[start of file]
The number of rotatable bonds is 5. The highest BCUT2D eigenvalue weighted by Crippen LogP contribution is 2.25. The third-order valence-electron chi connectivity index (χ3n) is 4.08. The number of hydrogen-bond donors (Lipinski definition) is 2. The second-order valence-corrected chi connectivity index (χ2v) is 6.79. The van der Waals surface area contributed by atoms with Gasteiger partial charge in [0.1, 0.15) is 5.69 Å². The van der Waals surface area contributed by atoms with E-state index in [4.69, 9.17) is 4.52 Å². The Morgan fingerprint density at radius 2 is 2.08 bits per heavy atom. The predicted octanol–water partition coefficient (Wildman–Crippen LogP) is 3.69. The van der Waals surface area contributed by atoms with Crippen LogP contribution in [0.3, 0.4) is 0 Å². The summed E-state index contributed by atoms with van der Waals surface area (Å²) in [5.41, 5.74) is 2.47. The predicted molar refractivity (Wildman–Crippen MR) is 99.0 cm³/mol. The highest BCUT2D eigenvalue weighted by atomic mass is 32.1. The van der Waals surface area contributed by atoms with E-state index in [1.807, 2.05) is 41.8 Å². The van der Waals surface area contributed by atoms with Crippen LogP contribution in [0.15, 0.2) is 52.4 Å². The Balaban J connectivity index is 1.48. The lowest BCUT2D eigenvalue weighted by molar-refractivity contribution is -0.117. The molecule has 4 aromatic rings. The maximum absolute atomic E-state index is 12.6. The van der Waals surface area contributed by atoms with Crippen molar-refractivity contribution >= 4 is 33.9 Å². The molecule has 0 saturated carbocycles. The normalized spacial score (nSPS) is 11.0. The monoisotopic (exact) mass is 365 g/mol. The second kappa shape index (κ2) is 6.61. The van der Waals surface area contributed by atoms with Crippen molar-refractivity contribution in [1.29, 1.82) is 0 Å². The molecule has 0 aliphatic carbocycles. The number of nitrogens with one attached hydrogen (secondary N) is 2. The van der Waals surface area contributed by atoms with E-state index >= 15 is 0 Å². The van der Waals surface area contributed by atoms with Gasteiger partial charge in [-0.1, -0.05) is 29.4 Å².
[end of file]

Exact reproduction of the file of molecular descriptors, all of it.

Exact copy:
The number of rotatable bonds is 5. The highest BCUT2D eigenvalue weighted by Crippen LogP contribution is 2.25. The third-order valence-electron chi connectivity index (χ3n) is 4.08. The number of hydrogen-bond donors (Lipinski definition) is 2. The second-order valence-corrected chi connectivity index (χ2v) is 6.79. The van der Waals surface area contributed by atoms with Gasteiger partial charge in [0.1, 0.15) is 5.69 Å². The van der Waals surface area contributed by atoms with E-state index in [4.69, 9.17) is 4.52 Å². The Morgan fingerprint density at radius 2 is 2.08 bits per heavy atom. The predicted octanol–water partition coefficient (Wildman–Crippen LogP) is 3.69. The van der Waals surface area contributed by atoms with Crippen LogP contribution in [0.3, 0.4) is 0 Å². The summed E-state index contributed by atoms with van der Waals surface area (Å²) in [5.41, 5.74) is 2.47. The predicted molar refractivity (Wildman–Crippen MR) is 99.0 cm³/mol. The highest BCUT2D eigenvalue weighted by atomic mass is 32.1. The van der Waals surface area contributed by atoms with E-state index in [1.807, 2.05) is 41.8 Å². The van der Waals surface area contributed by atoms with Crippen LogP contribution in [0.15, 0.2) is 52.4 Å². The Balaban J connectivity index is 1.48. The lowest BCUT2D eigenvalue weighted by molar-refractivity contribution is -0.117. The molecule has 4 aromatic rings. The maximum absolute atomic E-state index is 12.6. The van der Waals surface area contributed by atoms with Crippen molar-refractivity contribution >= 4 is 33.9 Å². The molecule has 0 saturated carbocycles. The normalized spacial score (nSPS) is 11.0. The monoisotopic (exact) mass is 365 g/mol. The second kappa shape index (κ2) is 6.61. The van der Waals surface area contributed by atoms with Crippen molar-refractivity contribution in [1.29, 1.82) is 0 Å². The molecule has 0 aliphatic carbocycles. The number of nitrogens with one attached hydrogen (secondary N) is 2. The van der Waals surface area contributed by atoms with E-state index >= 15 is 0 Å². The van der Waals surface area contributed by atoms with Gasteiger partial charge in [-0.1, -0.05) is 29.4 Å².